Calamity of Snakes


Year of release: 1983

Genre: horror/exploitation

Director: William Cheung Kei

Action director: Robert Tai

Producer: Wong Choi-Hing

Writers: William Cheung Kei, Tsai Kuo-Jung, Lee Hong-Nin

Cinematography: Hu Rong

Editing: Chan Hung-Man, Cheung Kwok-Kuen, Wong Chau-Gwai, Chen Bo-Wen

Music: Sherman Chow

Stars: Heung Wan-Pang, Lee Ying, Lo Pi-Ling, Ngai Ping-Ngo, Kao Yuen, Ouyang Shafei

Not rated; contains III-level violence

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Aficionados of horror/exploitation cinema have long known how extreme these sorts of films from Asia can get. Pictures like The Untold Story and Daughter of Darkness go down roads many film-makers would never dare to tread, which makes fans go to great lengths to hunt down entries that have become the stuff of internet legend, such as 1983's Calamity of Snakes. But even the more hardcore viewers out there might have a tough time sitting through certain segments of this film, which has become somewhat notorious for its' depiction of violence against animals.

The movie takes place in Taiwan, where a crooked businessman is determined to open his new building at any cost. So, when a nest of snakes is found on the construction site, he orders the crew to kill them, which they do via any and all implements they can find. The killing of the snakes is not faked; real animals are used, and director William Cheung Kei seems to delight in testing the audience's limit by showing graphic closeups for an extended period of time.

At any rate, apparently, there is a giant boa constrictor living at the site as well, who begins commanding all the neighboring snakes to attack humans. The work crew tries using mongooses (mongeese?) and a snake charmer, but neither gets rid of the problem. Undaunted, the boss continues with the project. At the opening party, the snakes go for their revenge en masse, which, not shockingly, doesn't end well for anyone involved.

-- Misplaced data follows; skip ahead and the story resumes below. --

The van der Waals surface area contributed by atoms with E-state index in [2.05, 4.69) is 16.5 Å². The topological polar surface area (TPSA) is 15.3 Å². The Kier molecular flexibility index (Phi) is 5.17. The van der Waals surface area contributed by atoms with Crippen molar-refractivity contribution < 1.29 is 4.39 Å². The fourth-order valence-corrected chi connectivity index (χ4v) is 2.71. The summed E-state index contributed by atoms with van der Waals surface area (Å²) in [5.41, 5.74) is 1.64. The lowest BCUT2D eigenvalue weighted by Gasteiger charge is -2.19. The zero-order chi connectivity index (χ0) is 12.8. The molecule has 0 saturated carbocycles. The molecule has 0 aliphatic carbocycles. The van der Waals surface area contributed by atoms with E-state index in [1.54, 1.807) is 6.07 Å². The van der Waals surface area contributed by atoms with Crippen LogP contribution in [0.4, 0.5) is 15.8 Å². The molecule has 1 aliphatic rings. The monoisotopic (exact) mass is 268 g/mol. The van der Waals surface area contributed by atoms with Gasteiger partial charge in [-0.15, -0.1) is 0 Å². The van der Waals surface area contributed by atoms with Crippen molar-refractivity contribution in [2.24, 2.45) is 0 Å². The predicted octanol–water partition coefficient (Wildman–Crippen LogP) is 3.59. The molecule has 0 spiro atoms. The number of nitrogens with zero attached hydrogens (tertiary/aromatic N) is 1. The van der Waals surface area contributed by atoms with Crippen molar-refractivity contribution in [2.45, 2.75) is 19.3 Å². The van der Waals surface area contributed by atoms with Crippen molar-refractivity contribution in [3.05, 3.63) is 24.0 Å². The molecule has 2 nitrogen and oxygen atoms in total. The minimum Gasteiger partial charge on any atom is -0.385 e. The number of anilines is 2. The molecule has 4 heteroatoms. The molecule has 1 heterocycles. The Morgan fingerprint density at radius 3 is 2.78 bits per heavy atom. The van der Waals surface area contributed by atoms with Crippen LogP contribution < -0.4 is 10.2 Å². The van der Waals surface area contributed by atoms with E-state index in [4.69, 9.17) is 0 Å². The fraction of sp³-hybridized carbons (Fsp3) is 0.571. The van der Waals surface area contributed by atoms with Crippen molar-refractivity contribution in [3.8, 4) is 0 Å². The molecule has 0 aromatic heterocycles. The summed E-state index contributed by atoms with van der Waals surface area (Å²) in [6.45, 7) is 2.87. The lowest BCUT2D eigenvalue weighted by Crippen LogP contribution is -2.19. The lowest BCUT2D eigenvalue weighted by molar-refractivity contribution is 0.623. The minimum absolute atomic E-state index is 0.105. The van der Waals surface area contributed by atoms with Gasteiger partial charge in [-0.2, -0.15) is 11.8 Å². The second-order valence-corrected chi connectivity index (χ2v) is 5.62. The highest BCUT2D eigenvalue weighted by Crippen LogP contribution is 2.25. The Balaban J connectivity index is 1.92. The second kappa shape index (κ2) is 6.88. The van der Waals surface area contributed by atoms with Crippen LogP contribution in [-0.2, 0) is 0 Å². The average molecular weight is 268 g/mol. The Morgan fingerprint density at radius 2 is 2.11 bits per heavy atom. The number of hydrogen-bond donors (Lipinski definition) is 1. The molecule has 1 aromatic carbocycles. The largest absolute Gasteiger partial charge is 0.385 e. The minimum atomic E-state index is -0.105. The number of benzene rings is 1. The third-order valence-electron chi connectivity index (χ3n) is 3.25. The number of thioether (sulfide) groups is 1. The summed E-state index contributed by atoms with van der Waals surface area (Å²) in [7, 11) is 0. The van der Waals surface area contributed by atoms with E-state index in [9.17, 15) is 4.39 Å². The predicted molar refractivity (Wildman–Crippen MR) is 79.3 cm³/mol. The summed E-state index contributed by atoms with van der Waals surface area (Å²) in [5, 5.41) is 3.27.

Certainly, Calamity of Snakes is not a film for everyone. As stated before, even horror fans may have issues with the movie due to the footage of real animal killing. And certainly, the issue of whether the killing of dozens of animals in order to produce a cheap B-list horror picture is justified is not really something that can be distilled and discussed thoroughly in the confines of a short internet review. But I will say that there is a certain segment of people out there that have a love for this sort of cinema, and, for them, Calamity of Snakes deserves its' elevated status in the genre.

Unfortunately, currently, the only "legal" version available of Calamity of Snakes is offered as part of BCI Navarre/Brentwood's Eastern Horror line, either part of a box set or a stand-alone "flipper" disc with The Devil's Box on the reverse side. The word legal is in quotes because Brentwood is a budget label well-known among cult movie viewers for their skirting around copyright issues, and their presentation here is no different.

The DVD is obviously sourced from a copy of an English-dubbed Japanese VHS tape, complete with non-removable Kanji subtitles on the right side of the screen. There was a Mandarin version put out by Ocean Shores, but this appears to have not been subtitled, and is now long out of print. But even through the janky haze of a semi-bootleg release, Calamity of Snakes deserves to be sought out if you're a fan of the seedier side of cinema.


Note: some scenes from Calamity of Snakes were spliced into the 1985 English language production Serpent Warriors, an unsurprisingly low-budget affair starring Clint Walker as a zoologist sent in to get rid of a nest of snakes (controlled by a voodoo priestess played by Eartha Kitt) infesting a construction site. None of the animal death footage was used.